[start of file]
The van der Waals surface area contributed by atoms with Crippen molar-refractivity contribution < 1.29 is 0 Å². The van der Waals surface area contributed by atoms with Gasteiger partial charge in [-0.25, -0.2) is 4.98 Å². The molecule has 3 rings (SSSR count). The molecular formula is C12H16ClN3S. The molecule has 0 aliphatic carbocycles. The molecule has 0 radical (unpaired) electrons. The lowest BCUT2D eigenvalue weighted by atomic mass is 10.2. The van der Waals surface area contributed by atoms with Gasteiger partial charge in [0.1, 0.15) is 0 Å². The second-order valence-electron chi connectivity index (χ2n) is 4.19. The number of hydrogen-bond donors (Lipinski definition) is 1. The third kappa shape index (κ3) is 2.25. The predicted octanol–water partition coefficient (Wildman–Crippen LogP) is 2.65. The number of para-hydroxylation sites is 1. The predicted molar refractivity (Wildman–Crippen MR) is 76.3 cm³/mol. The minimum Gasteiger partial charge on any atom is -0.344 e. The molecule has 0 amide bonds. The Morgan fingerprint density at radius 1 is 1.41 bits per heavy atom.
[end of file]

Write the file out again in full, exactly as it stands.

The van der Waals surface area contributed by atoms with Crippen molar-refractivity contribution < 1.29 is 0 Å². The van der Waals surface area contributed by atoms with Gasteiger partial charge in [-0.25, -0.2) is 4.98 Å². The molecule has 3 rings (SSSR count). The molecular formula is C12H16ClN3S. The molecule has 0 aliphatic carbocycles. The molecule has 0 radical (unpaired) electrons. The lowest BCUT2D eigenvalue weighted by atomic mass is 10.2. The van der Waals surface area contributed by atoms with Gasteiger partial charge in [0.1, 0.15) is 0 Å². The second-order valence-electron chi connectivity index (χ2n) is 4.19. The number of hydrogen-bond donors (Lipinski definition) is 1. The third kappa shape index (κ3) is 2.25. The predicted octanol–water partition coefficient (Wildman–Crippen LogP) is 2.65. The number of para-hydroxylation sites is 1. The predicted molar refractivity (Wildman–Crippen MR) is 76.3 cm³/mol. The minimum Gasteiger partial charge on any atom is -0.344 e. The molecule has 0 amide bonds. The Morgan fingerprint density at radius 1 is 1.41 bits per heavy atom.